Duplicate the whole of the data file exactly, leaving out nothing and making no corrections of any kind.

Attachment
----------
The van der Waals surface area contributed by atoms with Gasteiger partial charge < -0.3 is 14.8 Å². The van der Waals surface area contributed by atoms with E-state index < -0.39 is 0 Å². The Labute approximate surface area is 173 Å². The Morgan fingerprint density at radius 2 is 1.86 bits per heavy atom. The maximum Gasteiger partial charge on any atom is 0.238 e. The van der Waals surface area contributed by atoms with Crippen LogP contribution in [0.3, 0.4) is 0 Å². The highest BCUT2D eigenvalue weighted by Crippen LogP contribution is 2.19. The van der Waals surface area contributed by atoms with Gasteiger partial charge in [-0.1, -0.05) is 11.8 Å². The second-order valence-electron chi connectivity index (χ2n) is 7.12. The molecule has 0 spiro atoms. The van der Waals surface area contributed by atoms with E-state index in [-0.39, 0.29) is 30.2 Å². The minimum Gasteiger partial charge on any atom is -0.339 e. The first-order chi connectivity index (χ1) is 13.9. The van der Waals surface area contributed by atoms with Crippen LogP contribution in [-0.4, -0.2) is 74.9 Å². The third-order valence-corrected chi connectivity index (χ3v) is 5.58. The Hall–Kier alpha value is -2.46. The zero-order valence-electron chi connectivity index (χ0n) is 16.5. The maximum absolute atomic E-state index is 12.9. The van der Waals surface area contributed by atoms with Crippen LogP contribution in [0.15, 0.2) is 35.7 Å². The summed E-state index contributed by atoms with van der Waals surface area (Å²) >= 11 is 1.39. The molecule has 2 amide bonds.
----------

The van der Waals surface area contributed by atoms with Gasteiger partial charge < -0.3 is 14.8 Å². The van der Waals surface area contributed by atoms with E-state index < -0.39 is 0 Å². The Labute approximate surface area is 173 Å². The Morgan fingerprint density at radius 2 is 1.86 bits per heavy atom. The maximum Gasteiger partial charge on any atom is 0.238 e. The van der Waals surface area contributed by atoms with Crippen LogP contribution in [0.3, 0.4) is 0 Å². The highest BCUT2D eigenvalue weighted by Crippen LogP contribution is 2.19. The van der Waals surface area contributed by atoms with Gasteiger partial charge in [-0.1, -0.05) is 11.8 Å². The second-order valence-electron chi connectivity index (χ2n) is 7.12. The molecule has 0 spiro atoms. The van der Waals surface area contributed by atoms with E-state index in [-0.39, 0.29) is 30.2 Å². The minimum Gasteiger partial charge on any atom is -0.339 e. The first-order chi connectivity index (χ1) is 13.9. The van der Waals surface area contributed by atoms with Crippen LogP contribution in [-0.4, -0.2) is 74.9 Å². The third-order valence-corrected chi connectivity index (χ3v) is 5.58. The Hall–Kier alpha value is -2.46. The zero-order valence-electron chi connectivity index (χ0n) is 16.5. The maximum absolute atomic E-state index is 12.9. The van der Waals surface area contributed by atoms with Crippen LogP contribution in [0.15, 0.2) is 35.7 Å². The summed E-state index contributed by atoms with van der Waals surface area (Å²) >= 11 is 1.39. The molecule has 2 amide bonds.